The San Jose, California, trade show has drawn such leading computer firms as IBM, Compaq Computer, Sun Microsystems, and Hewlett-Packard. All of these companies plan major announcements at the confab, though word of HP's and IBM's plans has already gotten out.
And while Silicon Graphics decided against setting up a booth, the company will make two announcements Tuesday--including a partnership with Linux computer builder VA Research, a source said. SGI also intends to announce that the company is embracing the open source model of software development, the cast-of-thousands programming method that has driven the development of Linux.
Linux, founded by Linus Torvald (who will be on hand for a keynote presentation Tuesday night), has taken the corporate world by storm in recent months. Major computing companies have begun supporting the Unix derivative as if in a rising chorus that could reach a crescendo next week.
Among the leading PC manufacturers, Compaq, which has announced Alpha-based DS/20 servers certified to work with Linux, likely will announce models of its Intel-based ProLiant servers that also are prepped for Linux.
Dell Computer, also hoping to benefit from a few stray photons from the Linux limelight, has announced new Linux support for its servers, workstations, and business desktops, though the company LinuxCare.
Sun, meanwhile, is modifying its approach to the conference. The company downgraded a planned news conference to one-on-one chats; insiders say Sun "changed its tactics" so it wouldn't alienate the intimate, informal dealings of the Linux world.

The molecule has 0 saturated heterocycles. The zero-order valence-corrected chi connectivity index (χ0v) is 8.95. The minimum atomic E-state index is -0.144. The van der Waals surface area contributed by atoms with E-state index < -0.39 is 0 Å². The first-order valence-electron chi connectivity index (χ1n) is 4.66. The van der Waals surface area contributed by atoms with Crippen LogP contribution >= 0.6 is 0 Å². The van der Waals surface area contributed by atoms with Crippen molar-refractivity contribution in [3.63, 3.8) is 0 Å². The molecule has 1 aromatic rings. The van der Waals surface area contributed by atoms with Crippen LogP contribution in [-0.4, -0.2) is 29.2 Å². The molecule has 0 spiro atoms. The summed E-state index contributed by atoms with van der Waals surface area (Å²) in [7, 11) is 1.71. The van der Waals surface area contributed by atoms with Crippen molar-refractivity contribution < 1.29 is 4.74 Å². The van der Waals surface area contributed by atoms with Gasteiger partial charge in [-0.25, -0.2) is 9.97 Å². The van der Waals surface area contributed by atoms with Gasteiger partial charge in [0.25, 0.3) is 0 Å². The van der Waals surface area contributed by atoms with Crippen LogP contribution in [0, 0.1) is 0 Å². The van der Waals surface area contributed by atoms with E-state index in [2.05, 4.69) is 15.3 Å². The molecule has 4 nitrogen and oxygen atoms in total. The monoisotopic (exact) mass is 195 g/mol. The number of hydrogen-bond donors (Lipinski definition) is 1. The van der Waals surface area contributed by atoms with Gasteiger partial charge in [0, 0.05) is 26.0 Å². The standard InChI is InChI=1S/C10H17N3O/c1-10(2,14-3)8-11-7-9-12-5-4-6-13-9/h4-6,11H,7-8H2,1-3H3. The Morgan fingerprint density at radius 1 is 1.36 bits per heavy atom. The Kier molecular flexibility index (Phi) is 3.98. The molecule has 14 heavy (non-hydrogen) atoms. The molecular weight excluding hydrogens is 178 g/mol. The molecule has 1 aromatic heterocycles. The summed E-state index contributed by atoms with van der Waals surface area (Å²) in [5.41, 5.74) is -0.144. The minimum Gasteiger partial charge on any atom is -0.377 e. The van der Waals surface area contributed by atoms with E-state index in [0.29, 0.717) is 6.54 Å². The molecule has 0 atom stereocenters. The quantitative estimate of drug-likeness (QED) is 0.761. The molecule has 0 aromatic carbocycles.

In all, the LinuxWorld Expo has drawn more than 100 exhibitors, said Caren Wagner, a spokeswoman for IDG, which is organizing the conference. Press and analysts, though, already outnumber exhibitors two to one, she said. Between 8,000 and 10,000 attendees are expected.
Microsoft is not exhibiting at the show, the company said.
Software companies, too--notably database vendors Informix, Oracle, and Sybase--also will populate the booths at the San Jose Convention Center. Those companies, along with IBM, have announced Linux support for their database products.
Several of these organizations plan new Linux products, including two server editions of Pacific Hi-Tech's TurboLinux. Debian 2.1, code-named Slink, is scheduled for release Tuesday with new support for Sun's UltraSparc chips and Compaq's Alpha chips, as is a new method for downloading updates to the operating system. Debian 2.2, code-named Potato, will incorporate the new version 2.2 of the Linux kernel and which will support the PowerPC chip.
LinuxPPC, too, will be showing off its wares, showing its operating system on a system running on four PowerPC 750 chips.
The distribution world also could be shaken up some with the addition of another Linux distribution, this one from Corel, a company that has jumped wholeheartedly on the Linux bandwagon. Corel chief executive Michael Cowpland and Oracle worldwide marketing chief Mark Jarvis, are scheduled to give the conference's other two keynote addresses.
In other announcements scheduled for the show: